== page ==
The Harvest

September 7th, 2023

The Harvest
By Bonnie Tarantino

I have been home a week and it has been a slow crawl back to myself. While playing house with all my kids for a month on the beach in Hawaii, I happily threw my almost empty nester self to the curb. Now I am trying to find her again and it has been a bit of transition. And I don’t blame her. Who would want to wiggle out of a bathing suit and cover up and put on spandex and running shoes? But I did make it to the gym.. twice. I also made the various doctor’s appointment necessary for the fall, I am waiting for a plumber as I write this and even took the good sundresses to the cleaners. Most importantly though, I finally got back into my garden.

It has been hot as you all know. It always is hot in September in MD but everyone always takes it so personally. I always send out a reminder….”Summer goes till the 22nd. September is also the beginning of the harvest, the hot harvest, the one where you must get up very early in the morning and get in the garden because it gets too hot by 9am.

So, I find myself out in the driveway by 7:30 am. I have cut and filled a big bin with swiss chard, kale, beet greens and beets. They float gleefully and seemingly drink and swell to rich colors. I swish and swish my hands in the cold water pulled right up from our well. This water has a sweet smell I love. In fact, I knew right away when I crossed the threshold and smelled the water in the pipes that I wanted to live on this property. I can always smell the water when I enter a house. I can smell the chlorine of water that has traveled from reservoirs for miles through pipes and filters or can smell the deep sweet hint of minerals that draw up from the rich water table right below.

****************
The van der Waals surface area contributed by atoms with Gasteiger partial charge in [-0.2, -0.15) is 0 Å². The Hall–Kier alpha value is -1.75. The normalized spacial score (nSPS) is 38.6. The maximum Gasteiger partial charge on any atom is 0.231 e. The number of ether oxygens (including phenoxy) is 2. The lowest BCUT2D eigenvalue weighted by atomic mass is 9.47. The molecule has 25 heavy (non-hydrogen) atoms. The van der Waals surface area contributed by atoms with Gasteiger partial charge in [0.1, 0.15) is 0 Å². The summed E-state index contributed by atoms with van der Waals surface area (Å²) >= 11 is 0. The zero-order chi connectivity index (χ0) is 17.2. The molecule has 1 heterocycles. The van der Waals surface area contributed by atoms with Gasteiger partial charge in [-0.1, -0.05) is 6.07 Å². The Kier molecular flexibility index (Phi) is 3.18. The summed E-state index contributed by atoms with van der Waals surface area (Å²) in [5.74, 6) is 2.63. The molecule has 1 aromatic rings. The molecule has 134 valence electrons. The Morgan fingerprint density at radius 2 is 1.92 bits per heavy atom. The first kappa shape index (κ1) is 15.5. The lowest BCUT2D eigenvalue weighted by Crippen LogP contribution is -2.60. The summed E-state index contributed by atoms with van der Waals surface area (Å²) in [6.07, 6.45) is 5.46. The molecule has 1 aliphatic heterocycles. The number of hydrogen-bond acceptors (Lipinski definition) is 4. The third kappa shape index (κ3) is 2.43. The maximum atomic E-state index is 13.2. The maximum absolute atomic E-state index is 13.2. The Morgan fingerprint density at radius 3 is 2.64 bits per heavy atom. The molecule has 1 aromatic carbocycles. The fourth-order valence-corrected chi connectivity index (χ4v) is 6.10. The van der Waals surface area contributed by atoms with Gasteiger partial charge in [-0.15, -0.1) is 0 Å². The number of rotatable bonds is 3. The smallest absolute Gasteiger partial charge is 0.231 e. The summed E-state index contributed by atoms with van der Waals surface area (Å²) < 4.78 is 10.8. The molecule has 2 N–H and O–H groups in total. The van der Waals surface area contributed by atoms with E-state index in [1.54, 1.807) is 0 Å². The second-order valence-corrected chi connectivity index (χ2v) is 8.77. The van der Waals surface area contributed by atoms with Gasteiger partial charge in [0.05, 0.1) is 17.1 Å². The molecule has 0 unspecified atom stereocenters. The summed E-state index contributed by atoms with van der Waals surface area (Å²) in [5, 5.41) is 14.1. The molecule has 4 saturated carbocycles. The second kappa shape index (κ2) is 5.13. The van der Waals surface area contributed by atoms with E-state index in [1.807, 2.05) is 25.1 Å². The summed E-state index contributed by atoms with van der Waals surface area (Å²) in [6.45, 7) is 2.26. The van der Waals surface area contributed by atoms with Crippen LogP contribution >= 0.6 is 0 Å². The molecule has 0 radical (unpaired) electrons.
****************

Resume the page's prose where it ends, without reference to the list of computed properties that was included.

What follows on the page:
The sun is up over the hedge and hitting the water in the bin and it is shimmering. I take my time to rub each leaf, inspect for bugs and slim. Suddenly my sinuses expand, and I can smell everything I have been blocking all week. The garage is open to air out the remnants of a dead rabbit we found hidden under the stair. Its stomach was hollowed out into a small dark universe of maggots moving and dissolving the animal to its core. Like a mini black hole, the animal is slowly being pulled into the gravity of nothingness. Scott carefully lifted it with a shovel with a “poor fella, wonder what got em?” and walked it over to the edge of the property to let it return to the void.

I turn back to my task moving my head to the other side smelling the grass burning in the sun. Everything is thirsty and begging for a sip of water from the hose. I notice the crab grass has grown up too close to the base of my peach tree. I stop what I am doing, get up and pull the grass away, digging with a shovel until a good circle is made around the base again. I give the tree water and a gentle thank you. I then smell scat from an animal and look to my left to see a beautiful blue eggshell from a Robin. It has been cracked and licked clean. I look up to my side gardens and cannot smell any flowers. My daffodils, peonies, lilac, irises, even echinacea are long gone. I will have to wait a whole year till I see them again. I count the months till I see Lucia and Jack again, September, Oct, November. Not too long. The only thing that holds the possibility of fragrance are my roses and they are holding all their moisture within until it finally rains, then they will generously release their fragrance into the petricor.